Are you a GP or other Clinician?
Are you desperately short of time and resources?
Worried about how to provide the right care for the 1 in 30 autistic people in your Practice lists?
Firstly, this isn't formal training. For that, you'll have to go through the usual channels. This is a quick primer, to get you up to speed on the latest stuff in a few minutes. I have a fabulous GP, and I work with many more across the country, in various roles. Yours is a difficult job, and not made any easier by the current Covid-19 crisis.
Personal interest: I'm autistic, and a Mum of an autistic adult. I'm a patient. I train a lot of Clinicians on autism, working within teams, and have done for years.
OK, here we go.
References can be found at https://annsautism.blogspot.com/2019/01/autism-some-vital-research-links.html
It's 1 in 30 of your patients (and colleagues, and staff, and neighbours, and probably friends & wider family...).
It's all ages.
It's all cultures and ethnicities.
It's all IQs.
It's a genuinely different social communication system, not a broken one.
It's a strong need for routine and predictability.
It's a very different way of processing sensory signals, which can mean that incoming sensory stuff is utterly overwhelming. Especially background noise or flickering overhead lighting. Fluorescent lighting is a particular peril for many. This may help. A personal example. The level of exhaustion from being in such a space, for some of us, is overwhelming.
In terms of current healthcare outcomes, it's not good. Yet of course autism isn't a disease. There isn't a clinical reason for poor outcomes.https://www.rcgp.org.uk/clinical-and-research/resources/toolkits/-/media/7079AD79A3874B60A9D2ACF7DC4ADE5E.ashx
may be helpful for some background info and top tips.https://www.rcgp.org.uk/clinical-and-research/resources/toolkits/asd-toolkit.aspx is more useful info, though some of it may need an upgrade on language and very latest research.
Broadly, autistic people are dying way too early. Our suicide rates are breathtaking. We end up with all manner of mental health situations because of relentless bullying, ostracism, defrauding, violence and sundry other horrors.
So...making it possible for us to get a GP's opinion on our health, or a steer towards good autism diagnosis, is vital. We're now into virtual world possibilities, which may make it easier for some. But be aware that many find telephones especially impossible. Be prepared to offer the thing that works for them, instead.
Watch out for myths.
Yes, we can appear to make eye contact.
Yes, we can smile and joke (often when in great pain)
Yes, we can be well dressed and seeming to be socially 'competent'. That's called 'masking' and the strain of disguising our autism is strongly linked to really poor outcomes for too many.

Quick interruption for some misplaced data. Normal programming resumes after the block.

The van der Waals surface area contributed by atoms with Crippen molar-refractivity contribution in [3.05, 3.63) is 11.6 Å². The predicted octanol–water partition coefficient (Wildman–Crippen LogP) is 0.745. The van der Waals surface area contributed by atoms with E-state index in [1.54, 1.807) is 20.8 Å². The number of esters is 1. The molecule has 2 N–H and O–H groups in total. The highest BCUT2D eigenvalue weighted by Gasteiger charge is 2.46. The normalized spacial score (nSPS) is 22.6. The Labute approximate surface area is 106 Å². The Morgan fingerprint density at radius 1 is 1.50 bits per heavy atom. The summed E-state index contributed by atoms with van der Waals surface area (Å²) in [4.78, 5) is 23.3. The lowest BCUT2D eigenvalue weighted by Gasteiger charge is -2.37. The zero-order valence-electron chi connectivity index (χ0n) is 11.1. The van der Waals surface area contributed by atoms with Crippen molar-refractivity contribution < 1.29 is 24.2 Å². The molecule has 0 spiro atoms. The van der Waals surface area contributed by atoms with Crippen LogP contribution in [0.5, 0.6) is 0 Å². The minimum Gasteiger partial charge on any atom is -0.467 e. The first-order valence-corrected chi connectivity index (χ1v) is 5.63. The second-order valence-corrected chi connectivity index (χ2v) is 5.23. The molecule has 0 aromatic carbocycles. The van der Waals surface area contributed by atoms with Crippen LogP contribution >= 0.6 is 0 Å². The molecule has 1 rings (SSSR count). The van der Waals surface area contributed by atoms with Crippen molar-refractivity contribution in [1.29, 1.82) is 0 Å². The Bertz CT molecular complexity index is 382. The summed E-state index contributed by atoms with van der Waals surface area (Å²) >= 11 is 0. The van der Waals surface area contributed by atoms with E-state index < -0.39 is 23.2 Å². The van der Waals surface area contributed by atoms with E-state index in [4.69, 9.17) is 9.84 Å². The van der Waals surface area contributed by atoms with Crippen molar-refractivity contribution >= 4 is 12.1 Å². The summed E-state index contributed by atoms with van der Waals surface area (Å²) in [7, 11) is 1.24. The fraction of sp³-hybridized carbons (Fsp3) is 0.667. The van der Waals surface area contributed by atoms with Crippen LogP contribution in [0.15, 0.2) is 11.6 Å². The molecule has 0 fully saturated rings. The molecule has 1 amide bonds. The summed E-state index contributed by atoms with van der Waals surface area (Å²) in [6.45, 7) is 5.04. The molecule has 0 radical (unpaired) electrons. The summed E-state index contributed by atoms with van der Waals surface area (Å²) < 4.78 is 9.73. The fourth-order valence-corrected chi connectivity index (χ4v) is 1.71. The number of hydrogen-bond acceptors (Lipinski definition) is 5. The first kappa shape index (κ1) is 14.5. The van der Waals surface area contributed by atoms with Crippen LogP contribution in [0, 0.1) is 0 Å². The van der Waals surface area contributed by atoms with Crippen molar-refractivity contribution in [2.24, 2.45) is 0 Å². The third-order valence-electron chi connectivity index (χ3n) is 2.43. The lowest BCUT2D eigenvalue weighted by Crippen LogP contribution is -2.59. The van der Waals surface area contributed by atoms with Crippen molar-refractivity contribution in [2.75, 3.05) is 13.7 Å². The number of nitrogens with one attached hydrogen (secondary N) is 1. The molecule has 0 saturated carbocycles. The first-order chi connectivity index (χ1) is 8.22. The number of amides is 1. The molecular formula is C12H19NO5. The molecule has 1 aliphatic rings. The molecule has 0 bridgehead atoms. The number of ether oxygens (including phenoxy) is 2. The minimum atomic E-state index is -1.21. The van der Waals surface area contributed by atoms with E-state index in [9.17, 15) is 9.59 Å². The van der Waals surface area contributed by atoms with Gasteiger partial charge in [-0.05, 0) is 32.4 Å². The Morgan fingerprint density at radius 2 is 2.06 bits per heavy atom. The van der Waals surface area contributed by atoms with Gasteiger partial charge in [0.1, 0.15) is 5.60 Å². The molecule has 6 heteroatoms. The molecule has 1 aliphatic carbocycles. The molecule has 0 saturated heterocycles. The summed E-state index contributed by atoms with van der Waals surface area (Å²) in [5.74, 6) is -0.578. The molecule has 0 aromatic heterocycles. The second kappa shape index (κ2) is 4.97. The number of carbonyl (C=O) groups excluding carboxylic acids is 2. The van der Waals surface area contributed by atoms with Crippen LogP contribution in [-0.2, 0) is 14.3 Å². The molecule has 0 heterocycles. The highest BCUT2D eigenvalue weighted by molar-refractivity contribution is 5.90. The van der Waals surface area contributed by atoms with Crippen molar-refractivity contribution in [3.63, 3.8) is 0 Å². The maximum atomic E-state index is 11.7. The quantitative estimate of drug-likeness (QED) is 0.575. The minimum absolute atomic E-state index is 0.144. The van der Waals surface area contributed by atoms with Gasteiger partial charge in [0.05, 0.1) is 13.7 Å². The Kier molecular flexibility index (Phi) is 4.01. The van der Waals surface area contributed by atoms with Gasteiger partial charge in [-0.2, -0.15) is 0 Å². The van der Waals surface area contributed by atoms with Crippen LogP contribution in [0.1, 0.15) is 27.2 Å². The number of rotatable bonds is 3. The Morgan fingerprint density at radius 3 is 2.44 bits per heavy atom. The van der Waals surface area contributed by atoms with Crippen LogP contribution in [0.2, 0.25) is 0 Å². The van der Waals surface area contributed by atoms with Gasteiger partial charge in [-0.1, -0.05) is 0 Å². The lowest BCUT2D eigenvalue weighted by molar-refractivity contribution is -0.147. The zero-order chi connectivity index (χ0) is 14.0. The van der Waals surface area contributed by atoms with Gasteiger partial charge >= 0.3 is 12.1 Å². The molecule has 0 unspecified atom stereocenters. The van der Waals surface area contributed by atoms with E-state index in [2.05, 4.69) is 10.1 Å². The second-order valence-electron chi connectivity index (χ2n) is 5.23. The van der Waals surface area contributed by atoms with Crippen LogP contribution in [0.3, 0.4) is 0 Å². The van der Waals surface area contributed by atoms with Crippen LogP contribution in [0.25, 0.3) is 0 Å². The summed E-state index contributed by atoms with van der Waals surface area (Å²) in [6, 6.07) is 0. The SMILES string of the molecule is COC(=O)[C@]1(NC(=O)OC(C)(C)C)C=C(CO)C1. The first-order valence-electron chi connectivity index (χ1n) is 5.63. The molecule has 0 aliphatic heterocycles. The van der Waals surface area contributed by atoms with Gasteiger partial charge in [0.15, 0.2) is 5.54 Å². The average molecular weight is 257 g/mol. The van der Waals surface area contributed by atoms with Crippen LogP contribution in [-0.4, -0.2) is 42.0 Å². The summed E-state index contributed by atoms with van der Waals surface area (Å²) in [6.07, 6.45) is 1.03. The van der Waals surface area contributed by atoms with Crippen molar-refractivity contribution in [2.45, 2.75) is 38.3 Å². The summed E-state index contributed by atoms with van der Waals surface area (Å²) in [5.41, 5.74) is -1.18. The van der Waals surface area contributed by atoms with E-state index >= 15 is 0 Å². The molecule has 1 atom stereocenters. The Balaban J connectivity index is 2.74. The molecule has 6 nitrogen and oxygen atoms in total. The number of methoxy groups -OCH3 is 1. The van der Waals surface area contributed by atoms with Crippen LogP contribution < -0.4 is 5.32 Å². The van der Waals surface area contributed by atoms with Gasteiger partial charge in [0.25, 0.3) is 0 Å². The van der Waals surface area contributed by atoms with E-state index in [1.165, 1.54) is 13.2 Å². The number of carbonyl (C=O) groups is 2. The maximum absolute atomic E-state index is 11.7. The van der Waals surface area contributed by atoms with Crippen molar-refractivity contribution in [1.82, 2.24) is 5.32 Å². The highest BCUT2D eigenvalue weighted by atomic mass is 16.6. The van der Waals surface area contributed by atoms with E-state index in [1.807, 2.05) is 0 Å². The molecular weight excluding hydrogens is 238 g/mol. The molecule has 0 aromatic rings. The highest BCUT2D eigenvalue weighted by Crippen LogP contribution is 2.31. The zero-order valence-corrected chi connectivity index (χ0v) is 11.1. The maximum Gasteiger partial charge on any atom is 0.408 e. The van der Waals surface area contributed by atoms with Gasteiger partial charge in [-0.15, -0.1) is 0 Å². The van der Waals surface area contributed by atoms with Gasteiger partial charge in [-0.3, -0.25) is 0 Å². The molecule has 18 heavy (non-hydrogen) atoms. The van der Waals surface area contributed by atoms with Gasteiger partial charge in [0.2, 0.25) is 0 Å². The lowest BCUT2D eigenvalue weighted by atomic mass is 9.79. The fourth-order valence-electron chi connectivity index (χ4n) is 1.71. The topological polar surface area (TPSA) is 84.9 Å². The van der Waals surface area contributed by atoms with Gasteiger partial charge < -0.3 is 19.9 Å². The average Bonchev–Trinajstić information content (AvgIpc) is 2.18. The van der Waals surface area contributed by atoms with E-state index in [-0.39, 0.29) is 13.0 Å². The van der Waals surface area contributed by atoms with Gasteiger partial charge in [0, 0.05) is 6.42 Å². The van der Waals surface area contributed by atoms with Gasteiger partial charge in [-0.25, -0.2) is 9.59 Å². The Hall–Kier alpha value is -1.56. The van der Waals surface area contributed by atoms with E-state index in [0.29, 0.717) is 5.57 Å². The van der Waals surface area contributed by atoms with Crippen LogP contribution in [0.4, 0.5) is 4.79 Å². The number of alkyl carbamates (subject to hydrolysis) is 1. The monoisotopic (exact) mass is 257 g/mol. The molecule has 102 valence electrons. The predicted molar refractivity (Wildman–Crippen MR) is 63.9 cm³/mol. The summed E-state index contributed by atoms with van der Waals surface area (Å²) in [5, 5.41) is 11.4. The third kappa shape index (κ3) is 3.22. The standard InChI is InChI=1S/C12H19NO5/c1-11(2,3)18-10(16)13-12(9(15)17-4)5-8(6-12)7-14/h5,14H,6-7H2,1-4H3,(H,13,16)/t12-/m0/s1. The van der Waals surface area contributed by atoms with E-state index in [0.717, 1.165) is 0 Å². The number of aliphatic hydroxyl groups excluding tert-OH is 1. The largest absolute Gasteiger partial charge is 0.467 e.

Nearly all of us do not want a 'cure' (whatever that would be). We would mostly like life to be doable, and have access to the same human rights as everyone else.
Most of us have lots of empathy for others.
So, make it OK to be ourselves.
Put up stuff about autism-acceptance.
Refer generally to autistic people as autistic people, but ask the person what their own preference is.
Make it OK to wait somewhere doable, for an appointment that is more or less on time. Otherwise, your patient will likely flee, unable to take the sensory overwhelm any more.
Be gentle and explain what you're about to do.
Be accurate. If you say, "Just wait five minutes" but you actually mean, "...well, maybe more than 20", that's a nightmare for us. Be vague if you can't be specific. "Some time in the next 20 mins or I'll let you know there's a further delay", etc.
Goodness me, we live in a world that is so utterly unkind to us so very very often - that kindness and clarity is vital.
Be aware that our internal 'signalling' is often dodgy, so we may not know how much pain we're in...or where the pain is. But if someone autistic has turned up at your Surgery, something's wrong. It's not something we'd do for fun. Investigate. A member of my family played Rugby for weeks with a broken foot. He had no idea it was broken. It didn't really hurt. Even the Physio was sure it was just a bruise, because it wasn't hurting. It's very deceptive. Another member of my family was complaining of vague discomfort, but their mannerism was strange, so the team though it was a mental health incident. They were dead soon thereafter. It was their heart. None of the signs and symptoms may match what you're expecting. Expect the unexpected.
Use visuals as well as spoken questions. Wait patiently for an answer. It can help to ensure that people have a double length appointment, to allow for extra time. Allow an advocate or family member to explain if the person cannot, or if they would prefer the other person to do so.
Be aware of how many autistic people also may have hypermobility syndromes, ADHD, sleep problems, PTSD, or epilepsy (amongst other possibilities). Many end up with quite a list of mental health condition possibilities, none of which match, because no-one has considered autism. Especially the case for autistic females or those from BAME communities.
Get good training, working with autistic team leaders to ensure it's authentic. Get to know us as people. And remember...1 in 30 GPs is likely to be autistic, so whatever language you're using around 'disorder' and 'deficit' isn't appropriate, no matter what it says in a manual. This is a neurodiversity, and a genuine set of differences. Start from that knowledge, and good things have a much better chance of occurring.
Thank you for reading. And thank you for all you are doing to improve our lives.